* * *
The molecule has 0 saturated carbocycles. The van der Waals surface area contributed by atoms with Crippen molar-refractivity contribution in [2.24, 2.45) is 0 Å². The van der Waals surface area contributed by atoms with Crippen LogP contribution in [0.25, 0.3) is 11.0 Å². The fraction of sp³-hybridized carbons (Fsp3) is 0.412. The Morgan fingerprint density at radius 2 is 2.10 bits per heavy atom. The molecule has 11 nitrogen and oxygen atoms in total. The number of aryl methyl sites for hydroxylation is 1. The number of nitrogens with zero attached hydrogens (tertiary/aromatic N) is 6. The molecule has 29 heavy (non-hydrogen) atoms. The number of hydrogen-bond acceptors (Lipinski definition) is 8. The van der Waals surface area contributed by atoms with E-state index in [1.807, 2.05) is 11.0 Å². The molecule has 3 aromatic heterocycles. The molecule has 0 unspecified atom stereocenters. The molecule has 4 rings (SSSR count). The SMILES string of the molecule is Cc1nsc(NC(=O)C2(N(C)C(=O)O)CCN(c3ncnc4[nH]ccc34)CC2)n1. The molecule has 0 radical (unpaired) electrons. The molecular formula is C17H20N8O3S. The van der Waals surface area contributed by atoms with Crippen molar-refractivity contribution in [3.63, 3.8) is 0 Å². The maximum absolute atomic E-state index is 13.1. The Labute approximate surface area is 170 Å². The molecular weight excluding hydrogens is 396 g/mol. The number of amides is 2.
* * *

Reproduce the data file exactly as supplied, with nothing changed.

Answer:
The molecule has 0 saturated carbocycles. The van der Waals surface area contributed by atoms with Crippen molar-refractivity contribution in [2.24, 2.45) is 0 Å². The van der Waals surface area contributed by atoms with Crippen LogP contribution in [0.25, 0.3) is 11.0 Å². The fraction of sp³-hybridized carbons (Fsp3) is 0.412. The Morgan fingerprint density at radius 2 is 2.10 bits per heavy atom. The molecule has 11 nitrogen and oxygen atoms in total. The number of aryl methyl sites for hydroxylation is 1. The number of nitrogens with zero attached hydrogens (tertiary/aromatic N) is 6. The molecule has 29 heavy (non-hydrogen) atoms. The number of hydrogen-bond acceptors (Lipinski definition) is 8. The van der Waals surface area contributed by atoms with E-state index in [1.807, 2.05) is 11.0 Å². The molecule has 3 aromatic heterocycles. The molecule has 0 unspecified atom stereocenters. The molecule has 4 rings (SSSR count). The SMILES string of the molecule is Cc1nsc(NC(=O)C2(N(C)C(=O)O)CCN(c3ncnc4[nH]ccc34)CC2)n1. The molecule has 0 radical (unpaired) electrons. The molecular formula is C17H20N8O3S. The van der Waals surface area contributed by atoms with Crippen molar-refractivity contribution in [3.63, 3.8) is 0 Å². The maximum absolute atomic E-state index is 13.1. The Labute approximate surface area is 170 Å². The molecular weight excluding hydrogens is 396 g/mol. The number of amides is 2.